Nevertheless, trade is not the only reason why manufacturing employment has fallen. Machines and automation have helped American manufacturing become more productive so that output can increase with fewer workers. Similarly, tractors made farmers more efficient so that fewer were needed, and America became a top food producer. Due to new technology, as factories have returned to the US (yes, some manufacturing has returned through “reshoring”), the new plants have been more efficient and require fewer employees.

The threat of machines replacing workers became more apparent during my years as an adjunct professor. After a particular exam I approached a student about why he had done poorly, and he admitted, “I had to work the night shift at the chicken plant and didn’t get to study. I was exhausted.”

My heart broke for him because I knew his job boxing up processed poultry may disappear. At the time a friend of mine was going from chicken plant to chicken plant selling a new automated boxing system that would replace several employees. In an incredibly rural county with only 20,000 residents and few employers, my student would likely face difficulty unless he moved or learned new skills, both of which can be difficult for workers with a family or other responsibilities.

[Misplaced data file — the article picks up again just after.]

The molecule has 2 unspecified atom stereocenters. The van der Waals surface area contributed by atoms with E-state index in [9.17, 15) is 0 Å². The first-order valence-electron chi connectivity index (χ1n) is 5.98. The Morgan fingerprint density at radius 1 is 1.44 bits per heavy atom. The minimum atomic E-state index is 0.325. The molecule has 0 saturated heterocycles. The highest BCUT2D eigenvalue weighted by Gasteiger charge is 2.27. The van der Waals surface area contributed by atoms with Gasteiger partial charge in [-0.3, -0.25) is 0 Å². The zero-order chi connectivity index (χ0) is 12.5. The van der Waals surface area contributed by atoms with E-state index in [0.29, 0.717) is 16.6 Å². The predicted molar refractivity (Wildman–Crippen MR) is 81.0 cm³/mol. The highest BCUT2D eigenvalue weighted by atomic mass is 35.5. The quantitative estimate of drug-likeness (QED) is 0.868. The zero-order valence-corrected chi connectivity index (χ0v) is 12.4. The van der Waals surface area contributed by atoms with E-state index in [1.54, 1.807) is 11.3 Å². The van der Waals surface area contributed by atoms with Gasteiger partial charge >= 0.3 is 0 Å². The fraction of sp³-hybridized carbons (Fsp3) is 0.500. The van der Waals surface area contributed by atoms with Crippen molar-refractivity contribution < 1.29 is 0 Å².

His troubles came not from cheap Chinese goods but from cheap machines. In fact, growing demand (and thus higher prices) for chicken from developing countries like China helped him.

Robotics Manufacturing
A SoftWear Automation robot sewing denim in August 2016. Instead of human hands, the robot shifts the cloth into place. Screenshot from YouTube.

Even the textile industry, which has long resisted automation, may soon undergo radical change. Traditionally, robots sew clothes poorly since the cloth has a tendency to bend or stretch (unlike steel or plastic), so workers must manually feed cloth into a sewing machine. Textile manufacturing has therefore moved to wherever labor is cheapest. However, companies like SoftWear Automation are improving technology so that robots can use cameras to monitor individual threads and make certain stitches go into the right spot, even if the cloth bends or stretches. This technology may help the industry to return to the US (which would provide several advantages), but the lost jobs Americans clamor for may not.